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Dr. J is working to diversify the craft beer industry

J. Nikol Jackson-Beckham was named the American Brewers Association's first ever Diversity Ambassador in 2018.

J. Nikol Jackson-Beckham
Contributed / American Brewers Association
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J. Nikol Jackson-Beckham is a former professor of communication studies who was appointed in 2018 as the Brewers Association's first ever Diversity Ambassador. A longtime fan and connoisseur of craft beer, Jackson-Beckham, known as Dr. J, wrote her dissertation on craft beer. She is working to diversify an industry that has historically been dominated by white men.

Dr. J was in Minneapolis the first week of May attending the Craft Brewers Conference and leading diversity, equity and inclusion workshops at the event. She is also the founder and executive director of Craft x EDU (pronounced “craft by E-D-U”), a nonprofit that promotes equity in craft brewing through education and professional development. The speaker, author, advocate and beer nerd took time to chat about her experience.

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How did you get interested in craft beer?

I have been a huge fan of craft beer since the 1990s. I wrote my doctoral dissertation about the brewing industry, so my professional work has been part and parcel of my professional and teaching work.

But how did I get hooked? There’s probably two or three things that put the hook in and it never really came out. First, most educators are lifelong learners. Craft beer is a good space for people who are curious. There are so many channels you can explore – geography, culture and folklore, chemistry, biology. If you’re the type of person who likes learning, craft beer has miles and miles of forums to explore and ultimately you’ll never reach the pinnacle of it.


Second, I’m a foodie. I love exploring lots and lots of flavors and seeing how they pair and exploring new flavors and combinations of flavors.

Third and most of all, it’s a wonderful, wonderful community. If you talk to anyone in the industry, they are so open to sharing, and they want to learn about you too, what you have in common, what’s different. It’s almost always about sharing, whether it’s a pint, conversation, stories or experiences, people in the industry are just so open.”

Doctor J.JPG
J. Jackson-Beckham, American Brewers Association diversity ambassador listens as Jon Rnthrope, brewmaster at Cajun Fire Brewing Co., of New Orleans, Louisiana speaks. Jackson-Beckham led a panel discussion about a film featuring Black craft beer business owners and industry leaders at the Craft Brewers Conference at the Minneapolis Convention Center Monday, May 2, 2022.
John Molseed / Post Bulletin

The timing seems somewhat good in bringing you on board when now, after 2020, the murder of George Floyd by Minneapolis police, industries seem more committed to equity. Is that timing working in favor of your efforts?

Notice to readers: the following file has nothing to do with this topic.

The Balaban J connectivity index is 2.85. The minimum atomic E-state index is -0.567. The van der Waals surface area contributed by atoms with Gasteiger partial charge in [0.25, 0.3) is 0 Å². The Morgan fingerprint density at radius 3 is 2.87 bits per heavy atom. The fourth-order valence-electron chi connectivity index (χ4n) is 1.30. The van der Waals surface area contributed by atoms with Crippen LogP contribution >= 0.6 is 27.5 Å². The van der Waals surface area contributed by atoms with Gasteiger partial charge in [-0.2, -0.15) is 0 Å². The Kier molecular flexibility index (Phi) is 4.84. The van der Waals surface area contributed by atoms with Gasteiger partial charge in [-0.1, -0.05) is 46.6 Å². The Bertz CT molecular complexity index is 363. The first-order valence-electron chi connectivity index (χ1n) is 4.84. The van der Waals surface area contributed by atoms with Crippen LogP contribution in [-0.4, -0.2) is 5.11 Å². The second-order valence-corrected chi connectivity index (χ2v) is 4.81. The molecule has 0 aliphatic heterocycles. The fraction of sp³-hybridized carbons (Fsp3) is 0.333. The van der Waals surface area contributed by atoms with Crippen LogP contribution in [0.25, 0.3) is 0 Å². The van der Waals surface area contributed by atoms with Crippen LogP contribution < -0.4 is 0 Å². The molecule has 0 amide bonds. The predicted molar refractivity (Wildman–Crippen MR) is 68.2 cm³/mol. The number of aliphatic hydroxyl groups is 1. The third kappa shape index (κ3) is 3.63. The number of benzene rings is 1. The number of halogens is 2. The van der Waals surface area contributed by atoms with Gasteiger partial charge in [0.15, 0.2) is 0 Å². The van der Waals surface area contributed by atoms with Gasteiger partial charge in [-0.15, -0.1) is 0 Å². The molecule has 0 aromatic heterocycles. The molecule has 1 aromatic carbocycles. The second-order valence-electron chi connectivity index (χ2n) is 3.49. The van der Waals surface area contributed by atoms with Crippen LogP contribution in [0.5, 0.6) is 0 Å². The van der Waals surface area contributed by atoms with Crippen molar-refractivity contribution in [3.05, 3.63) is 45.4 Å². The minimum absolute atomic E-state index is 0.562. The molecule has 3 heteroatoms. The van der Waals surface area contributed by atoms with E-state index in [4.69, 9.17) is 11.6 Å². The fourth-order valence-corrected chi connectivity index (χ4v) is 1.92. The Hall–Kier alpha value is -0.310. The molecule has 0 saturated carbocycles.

“It’s hard to say whether the timing was good or bad, but 2020 brought more conversations about social justice and more people are ready to look at their roles in that. But it also brought more economic pressure on hospitality businesses. It is a good moment for people to have greater conversations not just about diversity, equity and inclusion, but being able to support the thriving of whole people. There are things that carry across the industry, staffing wellness, not just COVID but mental health, consumption. We’re just bringing all of that together in our work.”

Ale Sharpton (longtime craft beer journalist and blogger Dennis Malcolm Byron) said the crowd attending one of the diversity sessions, the screening of the film “One Pint at a Time,” was “progress” by the amount of people there interested in the film and the stories of Black people in brewing. Do you see progress in that crowd?

“In late 2018, I did my first CBC seminar and it was the only one about diversity at that conference. Monday, we had so many events and panels, we kind of had a conference within a conference. That evening we packed Arbiter (an Asian-owned brewery in Minneapolis) with an excellent discussion there with an excellent, diverse crowd. We covered cultural appropriation, burnout, how to serve different communities. If you’re just looking at what’s happened at the conference now compared to a few years ago, I call that progress. I think Ale’s right. Not just the size of the crowd. There’s much more representation in that crowd than we would have seen at conferences four or five years ago.”

Have your efforts and your message gotten much push back?

“Oh yes. Since day one. It comes with the territory. But you know what, that’s okay. You have to respect where people are at. You can’t force anyone to open their minds. My role is to help anyone who is willing to learn and listen.”


That’s a healthy attitude.

“Yeah. You gotta take breaks from the internet too.”

Asked & Answered is a weekly question-and-answer column featuring people of southeastern Minnesota. Is there somebody you'd like to see featured? Send suggestions to news@postbulletin.com .

John Molseed joined the Post Bulletin in 2018. He covers arts, culture, entertainment, nature and other fun stories he's surprised he gets paid to cover. When he's not writing articles about Southeast Minnesota artists and musicians, he's either picking banjo, brewing beer, biking or looking for other hobbies that begin with the letter "b." Readers can reach John at 507-285-7713 or jmolseed@postbulletin.com.
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